Hello, RC nation!
This is the first article that I’m in charge of writing. So first and foremost, I’d like to introduce myself to the RC community. This is Emmi Em. I’m a part-time editor for Radio Control Patrol, and you’ll catch a post or two from me in the future as I continue to grow and learn about the hobby. Today, I’m about to write this article about Dave’s installation of the ST Racing Concepts chassis lift kit for the Axial SCX10.
As Dave would say,
[ “This kit is pretty much the bomb. Time for a new build!” ]
[ “Oh boy, here we go again.” ]
LOL. But anyway, let’s get to the meat and potatoes of the installation…
Here we have the STRC chassis lift kit for the Axial SCX10.
Everything you need comes with the kit: all hardware and a decal sheet. To install the kit, Dave went step by step through the instructions which are available on the STRC website. You can find those instructions HERE.
For this particular installation, Dave chose a ready to run Axial SCX10 Deadbolt. This vehicle has a 12-inch wheel base and was one of the first crawlers owned by Radio Control Patrol. This rig was also chosen because of its economically feasible price, and it was an easy way to show how one can go from box to bogging with ease.
We’ve always liked the Axial Deadbolt.
It’s kind of short and squatty. We got our first one back in 2014 and named it Pooter.
We trailed the hell outta that thing! I like shorter wheel base crawlers because they don’t get stuck on rocks as much as their longer wheelbase counter parts.
Here is how the stock RTR (Ready 2 Run) Deadbolt SCX10 chassis sat before the lift kit. Nothing special here, just a stock, ready-to-run trail truck/crawler. I will note that Axial did a very good job pleasing RC enthusiasts with this platform, myself included. One thing I would like to say about the Deadbolt purchased in 2014 versus the first version we bought in 2015 would be the transmitter/remote. The tactic TTX300 included in the newer one in my opinion surpasses the previous remote due to its third channel functionality. Now you can control a multi-speed transmission or winch right out of the box. Well done, Axial!
I can’t lie. I dig the feel of the ergonomic grip on the TTX. It seems to allow a more comfortable grip.
But Dave would say,
[ “From what I’ve heard, the Axial transmitter has major range, and ergonomics don’t mean that much to me. It’s all about functionality. But, I do like the new third channel which is totally necessary.” ]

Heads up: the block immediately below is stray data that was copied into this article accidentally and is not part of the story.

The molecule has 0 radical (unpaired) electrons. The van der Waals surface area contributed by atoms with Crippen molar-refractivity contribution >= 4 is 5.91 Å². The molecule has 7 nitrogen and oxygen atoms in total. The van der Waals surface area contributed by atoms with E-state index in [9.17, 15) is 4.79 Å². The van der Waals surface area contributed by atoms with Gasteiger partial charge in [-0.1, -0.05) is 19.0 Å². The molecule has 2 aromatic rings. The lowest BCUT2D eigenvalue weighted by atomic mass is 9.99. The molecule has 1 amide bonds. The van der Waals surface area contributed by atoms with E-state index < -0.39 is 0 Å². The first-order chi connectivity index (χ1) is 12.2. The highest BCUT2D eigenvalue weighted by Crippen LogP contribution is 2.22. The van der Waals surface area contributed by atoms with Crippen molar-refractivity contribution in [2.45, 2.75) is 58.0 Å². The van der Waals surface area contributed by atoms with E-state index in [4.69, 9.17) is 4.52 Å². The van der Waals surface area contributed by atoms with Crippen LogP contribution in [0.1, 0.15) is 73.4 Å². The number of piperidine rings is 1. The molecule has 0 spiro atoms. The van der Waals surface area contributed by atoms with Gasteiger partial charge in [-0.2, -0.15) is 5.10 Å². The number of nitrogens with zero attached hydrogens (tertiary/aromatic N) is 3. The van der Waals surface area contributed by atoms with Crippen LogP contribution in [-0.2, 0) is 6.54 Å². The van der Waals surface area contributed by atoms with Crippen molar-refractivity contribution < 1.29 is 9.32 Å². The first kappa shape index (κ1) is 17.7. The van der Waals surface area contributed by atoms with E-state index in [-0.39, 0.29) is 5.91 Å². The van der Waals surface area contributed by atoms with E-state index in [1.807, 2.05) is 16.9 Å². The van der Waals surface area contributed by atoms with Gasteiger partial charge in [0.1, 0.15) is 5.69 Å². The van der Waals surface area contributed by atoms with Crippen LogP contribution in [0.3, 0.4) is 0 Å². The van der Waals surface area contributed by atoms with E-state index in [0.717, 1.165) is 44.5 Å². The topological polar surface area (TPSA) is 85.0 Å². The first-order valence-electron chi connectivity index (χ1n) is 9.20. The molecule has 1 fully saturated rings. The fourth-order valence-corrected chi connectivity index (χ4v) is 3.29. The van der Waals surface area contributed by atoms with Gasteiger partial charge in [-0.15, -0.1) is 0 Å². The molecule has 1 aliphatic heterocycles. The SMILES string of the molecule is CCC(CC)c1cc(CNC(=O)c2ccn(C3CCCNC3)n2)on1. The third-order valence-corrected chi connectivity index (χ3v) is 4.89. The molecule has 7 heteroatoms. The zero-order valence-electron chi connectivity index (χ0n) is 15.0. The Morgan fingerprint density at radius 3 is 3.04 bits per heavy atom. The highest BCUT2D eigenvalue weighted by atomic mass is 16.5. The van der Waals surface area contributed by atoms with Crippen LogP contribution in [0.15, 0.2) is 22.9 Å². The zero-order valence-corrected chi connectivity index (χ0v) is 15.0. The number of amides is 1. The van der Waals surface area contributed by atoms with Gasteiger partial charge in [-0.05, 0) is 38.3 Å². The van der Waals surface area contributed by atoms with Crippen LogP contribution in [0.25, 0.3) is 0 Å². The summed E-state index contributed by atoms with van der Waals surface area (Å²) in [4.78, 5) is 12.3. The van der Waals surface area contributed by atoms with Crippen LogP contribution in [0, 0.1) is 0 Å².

[ SMH ]
A foam comfort grip on the wheel and well tucked buttons give this transmitter a decent rating in my book. If bought separately, this little guy still packs a bang-for-the-buck.
If you would like to check out the TTX300, click HERE.
Time for installation!
You can find the instructions that we followed completely HERE.
Here is the chassis lift kit for the SCX10 installed (front view).
This is a closeup shot of the rear view of the chassis lift kit for the SCX10.
These shock relocation blocks are included in the kit. They are designed very well and keep the shocks lined up same as factory, just on the lower part of the chassis instead of the shock mounts.
Here is an up close view of the three positions for your tuning enjoyment. Fits like a glove.
Here’s a before and after shot of the Axial Deadbolt SCX10 chassis. As you can see, the ST Racing Concepts chassis lift kit for the SCX10 does its job well.
All hardware is included in the kit needed for the installation and works seamlessly.
Here is the bottom view of the chassis lift kit lined up with the original chassis.
The stock shocks mount perfectly to the lift kit.
Now for tires and wheels.
Crawler Innovations Deuces Wild foams were installed in Axial 2.2 BF Goodrich Krawler T/A tires. We mounted the tires and foams to Axial 2.2 8-hole Beadlocks for demonstration purposes, but this setup looks and would work well in the field.
Here’s a comparison of the stock 1.9 tires to the new 2.2 set.
Here we have the 2.2 tires mounted on the rig.
Lift Kit installed on the SCX10 with the Deadbolt RTR body. There is a lot more clearance with the lift kit. Lowering the body a bit would be a-ok. No worries of tires rubbing here.
That ass tho!
So all in all, as you can see from the images, the chassis lift kit does exactly that. It allows for the bigger 2.2 wheels, while also maintaining an awesome drive shaft angle. The lift kit allows for some suspension tuning over stock as well. There are multiple holes for front and rear link positions.
That about wraps it up for me. Dave has already begun upgrading the truck, which you guys will be able to see in a post pretty soon. Thanks for ‘tuning’ in.